Prolific, eclectic and fresh
By Paul Rigg
2018 looks like being Ty Segall’s
The man who is often compared to David Bowie, because of his capacity to produce outstanding songs across a huge range of genres, releases Freedom's Goblin on January 26 and it is being viewed as his most ambitious and best album yet.
The album’s 19 songs were recorded during sessions in Segall’s new home base of Los Angeles, as well as Memphis and Chicago, and was put together with the help of Steve Albini, F. Bermudez and "Boo" Mitchell, plus the backing of his ‘Freedom band’ that regularly include Emmett Kelly (guitar), Mikal Cronin (bass), Charles Moothart (drums), and Ben Boye (piano).
Segall is just 30 (8 June 1987) but he is a prolific composer who has already released 10 solo albums. He has previously favoured a Fender Jaguar and an original Sonic Blue Fender Mustang, but on several tracks on this album, including the outstanding ‘retro psychedelic-funk’ fourth track, Despoiling of Cadaver, he really shines with a black Travis Bean TB1000S.
Freedom’s Goblin kicks off with a blistering rock tribute to his favourite canine,Fanny Dog. Don’t miss a barn-storming live version of this track on Conan/ TBS on Youtube, where Segall and seven members of his band dressed in white painter’s, or perhaps doctor’s, outfits (yes, really), use trumpets, horns, and several great guitar solos to create a huge sound and raise hell in the studio.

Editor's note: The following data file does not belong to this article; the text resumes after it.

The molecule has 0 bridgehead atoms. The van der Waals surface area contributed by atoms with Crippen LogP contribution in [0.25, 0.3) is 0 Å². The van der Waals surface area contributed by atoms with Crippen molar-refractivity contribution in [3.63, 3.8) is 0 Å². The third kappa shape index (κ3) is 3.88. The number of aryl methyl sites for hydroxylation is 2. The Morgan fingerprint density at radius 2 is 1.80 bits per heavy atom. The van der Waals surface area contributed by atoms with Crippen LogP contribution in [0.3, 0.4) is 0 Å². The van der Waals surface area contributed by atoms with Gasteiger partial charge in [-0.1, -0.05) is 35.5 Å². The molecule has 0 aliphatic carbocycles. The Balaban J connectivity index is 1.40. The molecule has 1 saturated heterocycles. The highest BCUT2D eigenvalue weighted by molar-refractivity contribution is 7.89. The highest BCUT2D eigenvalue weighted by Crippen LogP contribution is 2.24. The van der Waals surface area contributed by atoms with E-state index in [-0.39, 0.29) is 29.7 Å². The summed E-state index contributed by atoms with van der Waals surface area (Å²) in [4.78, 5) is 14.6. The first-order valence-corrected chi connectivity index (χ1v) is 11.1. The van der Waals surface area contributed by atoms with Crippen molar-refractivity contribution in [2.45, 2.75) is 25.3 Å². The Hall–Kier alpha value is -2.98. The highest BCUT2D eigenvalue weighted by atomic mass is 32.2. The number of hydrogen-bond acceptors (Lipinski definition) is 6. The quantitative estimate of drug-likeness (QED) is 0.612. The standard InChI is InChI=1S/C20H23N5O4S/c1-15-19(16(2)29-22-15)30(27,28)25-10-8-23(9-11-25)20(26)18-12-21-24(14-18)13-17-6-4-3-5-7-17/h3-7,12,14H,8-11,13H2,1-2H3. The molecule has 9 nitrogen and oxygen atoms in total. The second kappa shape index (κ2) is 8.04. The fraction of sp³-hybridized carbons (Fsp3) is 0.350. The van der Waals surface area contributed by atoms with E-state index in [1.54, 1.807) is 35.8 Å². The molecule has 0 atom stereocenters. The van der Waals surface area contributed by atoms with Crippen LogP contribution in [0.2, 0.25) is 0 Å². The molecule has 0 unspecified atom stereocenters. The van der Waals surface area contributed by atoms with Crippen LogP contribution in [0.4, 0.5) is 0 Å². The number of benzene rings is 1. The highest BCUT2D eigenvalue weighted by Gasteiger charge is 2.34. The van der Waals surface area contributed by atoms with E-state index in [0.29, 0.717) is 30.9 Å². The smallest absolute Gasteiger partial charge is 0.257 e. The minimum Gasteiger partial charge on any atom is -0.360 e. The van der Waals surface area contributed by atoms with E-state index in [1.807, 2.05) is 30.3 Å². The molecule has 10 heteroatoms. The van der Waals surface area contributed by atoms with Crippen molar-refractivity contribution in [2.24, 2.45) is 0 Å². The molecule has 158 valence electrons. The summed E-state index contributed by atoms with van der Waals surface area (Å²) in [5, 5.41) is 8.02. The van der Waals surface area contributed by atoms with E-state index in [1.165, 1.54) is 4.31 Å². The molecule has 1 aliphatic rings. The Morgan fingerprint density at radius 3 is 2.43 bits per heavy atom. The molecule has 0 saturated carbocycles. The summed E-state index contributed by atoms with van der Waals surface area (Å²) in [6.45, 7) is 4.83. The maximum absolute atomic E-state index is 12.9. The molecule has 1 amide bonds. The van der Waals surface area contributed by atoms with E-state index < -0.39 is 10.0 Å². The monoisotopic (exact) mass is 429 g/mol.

The cover of Hot Chocolate’s classic Every 1’s a winner will probably receive mixed reviews, but Segall cannot be faulted for his bravery as he transforms this soul-funk song into a headbanging number with his fuzzy rock guitar sound. He also achieves this effect without losing the fun and humour in the original song.
There is a clear 70s vibe on the track My lady’s on fire, which starts with acoustic strumming before opening up into a T-Rex like sound, before finishing with a saxophone. This song again demonstrates Segall’s willingness to experiment with a mix of old and new sounds but, in the end, to make it his own.
Another marvellous song, also with a 70s feel, is The Main Pretender, which led one reviewer to say that Segall is “one of the very few saving rock music today.” This view is lent credence by the acid-rock She, which begins with heavy driving guitars, and is then followed by the two lead guitarists riffing off each other wonderfully; there are lyrics but they take second billing on this track.
Alta has a Nirvana type feel to it and some more great solos that cut in at around two minutes. “I will give my life,” Segall sings, and you kind of believe it.
Freedom’s Goblin is full of “the most violent, passionate, funny and free pop songs”, said one critic, and it is difficult to disagree with this perspective. With a huge US tour in the offing, 2018 seems set to be Ty Segall’s breakout year.